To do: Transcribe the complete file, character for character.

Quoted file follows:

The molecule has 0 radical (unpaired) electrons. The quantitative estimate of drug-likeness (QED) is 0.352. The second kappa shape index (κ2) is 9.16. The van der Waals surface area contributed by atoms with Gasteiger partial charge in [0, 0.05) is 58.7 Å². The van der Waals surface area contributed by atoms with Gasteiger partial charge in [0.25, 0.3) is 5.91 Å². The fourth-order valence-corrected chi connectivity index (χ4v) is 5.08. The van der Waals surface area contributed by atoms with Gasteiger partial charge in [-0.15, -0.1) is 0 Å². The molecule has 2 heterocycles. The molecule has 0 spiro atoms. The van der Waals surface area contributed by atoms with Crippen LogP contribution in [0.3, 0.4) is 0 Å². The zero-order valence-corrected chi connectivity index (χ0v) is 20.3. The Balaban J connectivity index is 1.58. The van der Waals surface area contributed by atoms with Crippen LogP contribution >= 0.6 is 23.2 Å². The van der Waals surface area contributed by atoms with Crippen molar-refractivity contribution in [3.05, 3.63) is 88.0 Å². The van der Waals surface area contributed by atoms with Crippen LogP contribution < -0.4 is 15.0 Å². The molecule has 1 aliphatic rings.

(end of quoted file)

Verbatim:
The molecule has 0 radical (unpaired) electrons. The quantitative estimate of drug-likeness (QED) is 0.352. The second kappa shape index (κ2) is 9.16. The van der Waals surface area contributed by atoms with Gasteiger partial charge in [0, 0.05) is 58.7 Å². The van der Waals surface area contributed by atoms with Gasteiger partial charge in [0.25, 0.3) is 5.91 Å². The fourth-order valence-corrected chi connectivity index (χ4v) is 5.08. The van der Waals surface area contributed by atoms with Gasteiger partial charge in [-0.15, -0.1) is 0 Å². The molecule has 2 heterocycles. The molecule has 0 spiro atoms. The van der Waals surface area contributed by atoms with Crippen LogP contribution in [0.3, 0.4) is 0 Å². The zero-order valence-corrected chi connectivity index (χ0v) is 20.3. The Balaban J connectivity index is 1.58. The van der Waals surface area contributed by atoms with Crippen LogP contribution >= 0.6 is 23.2 Å². The van der Waals surface area contributed by atoms with Crippen molar-refractivity contribution in [3.05, 3.63) is 88.0 Å². The van der Waals surface area contributed by atoms with Crippen LogP contribution < -0.4 is 15.0 Å². The molecule has 1 aliphatic rings.